A lot of people may not be familiar with the name Sputnik Monroe. In the 1950s and 1960s there wasn’t a bigger star in the world of Memphis Wrestling. He was a top tier heel and headlined around NWA Southern Territories but made his biggest impact in Memphis. The rivalry between Billy Wicks and Monroe broke numerous gate records that stood almost 40 years.
Monroe had a colorful in ring persona that he described as “twisted steel and sex appeal”. What he maybe most known for today is his work against segregation in Memphis. He got the name Sputnik due to an incident in Alabama. While on the road Monroe grew, tired and happened to come upon a black hitchhiker whom he picked up and let drive him the rest of way to the arena. Monroe was thankful for the man and walked with the man into the building with his arm around the man which drew the ire of white fans in Alabama and an elderly lady told him that he “was nothing but a Sputnick”. This was seen as a derogatory term as it was name of the hated Russian satellite. The name stuck with and was embraced by Monroe for the remainder of his career.
In 1958 Monroe made his way to the Memphis Territory. When he hit, town spent a lot of time on Beale Street where there were a lot of black businesses. Sputnik would hang out the people, have a drink and pass out tickets to the local wrestling shows. Black fans at the time would have to sit in the upper balcony at shows knows as the “Crow’s Nest”. Like most venues in the south at the time the Ellis Auditorium where big wrestling events took place was segregated. The floor section of the arena was for whites only. The venue would turn away black customers if the upper-deck was full, while the floor section was half empty. Monroe thought this was crazy both morally and as a business strategy.
The act that made Monroe a legend around town was his arrest in 1960 for drinking at a black establishment. The first time it happened he was fined 26 dollars for the infraction and he amazed many people at the time as he chose black lawyer Russell Sugarmon for his legal representation. Judge Beverly Boushe who handed down he fine told reporters that this was the first he could ever think of seeing a white man defended by a black attorney. Monroe violated this social order a few more times and was charged with the vague crime of “mopery”. This made him a fan favorite of the African American community and increased his bad guy status among white fans.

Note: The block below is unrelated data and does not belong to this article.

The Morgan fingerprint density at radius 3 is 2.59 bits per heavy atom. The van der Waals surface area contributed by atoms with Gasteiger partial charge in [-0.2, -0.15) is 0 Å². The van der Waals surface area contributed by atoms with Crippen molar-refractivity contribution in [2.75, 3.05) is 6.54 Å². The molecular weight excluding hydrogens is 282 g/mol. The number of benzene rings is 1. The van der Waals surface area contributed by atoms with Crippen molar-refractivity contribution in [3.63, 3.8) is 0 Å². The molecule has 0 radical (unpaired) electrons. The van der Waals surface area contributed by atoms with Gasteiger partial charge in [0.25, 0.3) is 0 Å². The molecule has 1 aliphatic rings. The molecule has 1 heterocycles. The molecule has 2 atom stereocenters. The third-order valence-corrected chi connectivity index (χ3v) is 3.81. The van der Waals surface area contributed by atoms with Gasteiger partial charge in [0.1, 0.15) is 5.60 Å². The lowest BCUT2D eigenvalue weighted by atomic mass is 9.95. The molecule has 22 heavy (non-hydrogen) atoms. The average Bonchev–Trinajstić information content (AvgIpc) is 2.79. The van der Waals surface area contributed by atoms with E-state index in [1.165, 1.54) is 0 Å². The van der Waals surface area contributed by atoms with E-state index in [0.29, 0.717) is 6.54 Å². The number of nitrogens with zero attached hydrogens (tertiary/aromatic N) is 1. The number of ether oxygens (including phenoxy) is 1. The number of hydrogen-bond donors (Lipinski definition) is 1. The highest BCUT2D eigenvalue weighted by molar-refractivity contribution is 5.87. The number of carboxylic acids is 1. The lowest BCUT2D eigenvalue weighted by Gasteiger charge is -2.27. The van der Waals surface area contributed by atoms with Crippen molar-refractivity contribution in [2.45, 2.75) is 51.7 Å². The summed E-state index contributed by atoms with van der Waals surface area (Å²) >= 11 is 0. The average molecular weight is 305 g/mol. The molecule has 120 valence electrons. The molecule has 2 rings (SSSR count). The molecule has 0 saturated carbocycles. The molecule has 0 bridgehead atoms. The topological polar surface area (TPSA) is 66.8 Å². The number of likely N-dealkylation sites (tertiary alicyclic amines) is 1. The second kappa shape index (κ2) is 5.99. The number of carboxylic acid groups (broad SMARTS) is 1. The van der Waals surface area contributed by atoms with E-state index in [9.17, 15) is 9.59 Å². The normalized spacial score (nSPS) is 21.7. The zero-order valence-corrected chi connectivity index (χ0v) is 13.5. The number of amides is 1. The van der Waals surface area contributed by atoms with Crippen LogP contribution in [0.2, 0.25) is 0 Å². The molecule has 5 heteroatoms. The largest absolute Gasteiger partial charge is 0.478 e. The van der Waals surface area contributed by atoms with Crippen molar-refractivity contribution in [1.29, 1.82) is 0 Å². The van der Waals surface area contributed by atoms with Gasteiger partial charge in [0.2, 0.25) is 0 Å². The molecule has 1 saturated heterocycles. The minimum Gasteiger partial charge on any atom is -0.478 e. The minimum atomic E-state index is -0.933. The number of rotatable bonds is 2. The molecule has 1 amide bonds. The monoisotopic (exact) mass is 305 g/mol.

With the black crowd cheering him at the shows Monroe would frequently shout his people in the upper balcony area. He put pressure on promoters to allow fans to sit wherever they liked. He would bribe venue employees who admitted customers to allow more black patrons than the upper section would hold so once the spill over happened there was no choice but to let the customers sit where they wanted. Using his power as a top draw Monroe would tell promoters that he would not perform if they didn’t let his black friends in. This helped desegregate wrestling venues in the territory and became Monroe’s enduring legacy.
Keith B. Holt
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